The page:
James Crombie/INPHO Just over 36,000 fans watched on as Dublin beat Roscommon on Saturday night.
# tweaking things
'The neutral games in Croke Park aren't working' - Room for improvement in football Super 8s
Former Dublin footballer Ciarán Whelan believes the fixtures should be moved to provincial grounds.

WITH THE CROKE Park round of Super 8s fixtures done and dusted after double-headers on Saturday and Sunday, there were plenty of talking points afterwards.

Just 36,530 watched on on Saturday evening as four in-a-row All-Ireland champions Dublin outclassed Roscommon, and Tyrone were three-point winners over Cork.

Yesterday, an attendance of 48,723 was announced for Kerry and Donegal’s epic 1-20 a-piece draw and Mayo’s victory over Meath. So over the weekend, just over 85,000 attended Croke Park to watch eight teams in action.

The Sunday Game panel took a closer look at the ‘neutral’ round of the newly-structured All-Ireland quarter-final competition last night, with some suggestions put forward to improve the situation.

Former Dublin footballer Ciarán Whelan believes those games should be taken out of Croke Park and played in provincial venues in the interest of both fairness and atmosphere.

“Over the last two years, we’ve learned that the neutral games maybe in Croke Park aren’t working,” he told the RTÉ programme. 

“I would expect some managers probably want to get up there and get a game in Croke Park, to get into that environment if they’re getting to a semi-final.

But in terms of an atmosphere, I think it may be better to have them out and have the neutral game in provincial grounds.

“We saw it in Killarney last week. We’ve seen great examples of teams going on the road. I would think there’s a lesson in that.”

Moving the ‘neutral’ games out of GAA headquarters would also end the controversy surrounding the fact that Dublin also use the stadium as their home venue, so play two group games at the Drumcondra grounds.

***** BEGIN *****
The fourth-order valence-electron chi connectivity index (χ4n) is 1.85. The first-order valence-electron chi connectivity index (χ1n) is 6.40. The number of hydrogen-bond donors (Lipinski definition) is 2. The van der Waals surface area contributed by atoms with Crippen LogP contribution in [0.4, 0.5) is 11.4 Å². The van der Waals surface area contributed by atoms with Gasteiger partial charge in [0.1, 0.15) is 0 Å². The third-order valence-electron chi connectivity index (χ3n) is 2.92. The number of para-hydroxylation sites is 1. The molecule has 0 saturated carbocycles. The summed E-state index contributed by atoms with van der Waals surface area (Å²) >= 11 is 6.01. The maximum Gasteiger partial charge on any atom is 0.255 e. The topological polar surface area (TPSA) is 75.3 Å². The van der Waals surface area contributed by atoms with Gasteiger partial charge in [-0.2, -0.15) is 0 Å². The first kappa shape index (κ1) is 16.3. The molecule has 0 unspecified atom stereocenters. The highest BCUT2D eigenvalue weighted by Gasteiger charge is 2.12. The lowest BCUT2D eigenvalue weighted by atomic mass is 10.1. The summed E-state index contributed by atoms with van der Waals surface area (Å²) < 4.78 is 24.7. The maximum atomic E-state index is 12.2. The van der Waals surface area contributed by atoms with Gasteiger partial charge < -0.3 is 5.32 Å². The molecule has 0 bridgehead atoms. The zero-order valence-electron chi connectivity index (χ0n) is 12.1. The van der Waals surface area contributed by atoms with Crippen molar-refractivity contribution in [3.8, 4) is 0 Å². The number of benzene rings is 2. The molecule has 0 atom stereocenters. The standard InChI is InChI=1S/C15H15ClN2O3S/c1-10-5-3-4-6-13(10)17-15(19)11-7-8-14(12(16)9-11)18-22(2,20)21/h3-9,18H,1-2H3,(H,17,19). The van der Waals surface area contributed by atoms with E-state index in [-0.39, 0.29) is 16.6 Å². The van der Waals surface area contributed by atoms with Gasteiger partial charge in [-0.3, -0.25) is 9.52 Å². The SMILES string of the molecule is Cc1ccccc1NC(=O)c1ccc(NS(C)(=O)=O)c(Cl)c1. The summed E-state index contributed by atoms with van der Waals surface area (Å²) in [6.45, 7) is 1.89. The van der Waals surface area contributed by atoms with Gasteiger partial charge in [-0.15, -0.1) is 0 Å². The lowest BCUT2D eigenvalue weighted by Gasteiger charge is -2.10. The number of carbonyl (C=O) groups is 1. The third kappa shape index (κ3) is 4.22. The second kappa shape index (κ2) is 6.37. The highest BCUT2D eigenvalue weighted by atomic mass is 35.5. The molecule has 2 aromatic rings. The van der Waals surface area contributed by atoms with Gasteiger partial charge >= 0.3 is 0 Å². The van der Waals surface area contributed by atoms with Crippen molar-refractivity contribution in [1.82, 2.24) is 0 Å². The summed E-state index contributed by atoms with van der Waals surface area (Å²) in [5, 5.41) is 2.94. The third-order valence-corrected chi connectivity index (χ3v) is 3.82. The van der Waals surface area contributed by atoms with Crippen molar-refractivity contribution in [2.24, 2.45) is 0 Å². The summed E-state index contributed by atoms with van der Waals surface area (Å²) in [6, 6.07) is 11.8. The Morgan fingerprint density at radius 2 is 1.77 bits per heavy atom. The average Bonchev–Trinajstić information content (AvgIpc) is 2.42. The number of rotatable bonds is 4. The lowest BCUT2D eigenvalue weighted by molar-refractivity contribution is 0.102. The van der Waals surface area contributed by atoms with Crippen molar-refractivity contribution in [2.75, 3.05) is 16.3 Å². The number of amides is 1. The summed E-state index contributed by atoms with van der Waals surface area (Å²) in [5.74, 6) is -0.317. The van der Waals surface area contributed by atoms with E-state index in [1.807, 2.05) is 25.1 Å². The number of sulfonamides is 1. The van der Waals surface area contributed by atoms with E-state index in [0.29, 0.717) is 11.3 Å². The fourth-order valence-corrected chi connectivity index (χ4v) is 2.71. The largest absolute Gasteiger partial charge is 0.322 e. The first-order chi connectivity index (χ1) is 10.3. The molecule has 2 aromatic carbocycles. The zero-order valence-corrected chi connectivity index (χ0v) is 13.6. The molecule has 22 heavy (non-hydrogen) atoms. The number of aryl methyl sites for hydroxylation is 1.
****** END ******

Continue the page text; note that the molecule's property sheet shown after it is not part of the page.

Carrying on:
“It would also get away from this thing that Dublin have two games in Croke Park, they would just have one and it would be a simple solution.”

Whelan also put forward a case for a Super 10s; with three sides progressing from each group, as what happens in the Leinster and Munster hurling championships.

“I like the concept [of the Super 8s] but I wonder should we even expand it to two groups of five, with three qualifying — two getting to a semi-final and the others playing in a quarter-final,” he added.

“It’s more days, yeah, and I know there’s the calendar challenge. There’s loads of things in the melting pot but it would give an incentive for teams to finish on top of the group and it would keep teams in it right until the very end.

The hurling has worked well. We are in a situation in the other group [Group 2: Dublin, Tyrone, Cork, Roscommon] where there’s a dead rubber situation coming into the last game. I think there’s tweaks that could be made.

Ex-Kerry manager Eamonn Fitzmaurice also chipped in with his opinion on the Super 8s, saying that he agrees with the concept but he feels there are “severe” demands placed on amateur players with the week on week nature of the competition.

“It’s a great concept and I think it’s brilliant to have the top eight teams in the country playing off against each other at this stage of the season,” he said.

“It’s not straight knockout, teams get a chance to regroup if they do lose a game as happened to Mayo last weekend. 

But playing two weekends in-a-row for amateur players… all of those lads will be working in the morning, trying to recover, trying to get turned around for next week. I think it’s severe.

“We were talking about it earlier. Ciarán made a point that the Super 8s games is one thing but going from the last Super 8s game into an All-Ireland semi-final and having a six-day turnaround for one of the teams… it’s a very short turnaround to get ready for an All-Ireland semi-final which is obviously a massive game for any team at that stage of the season.”

- Updated 13.32

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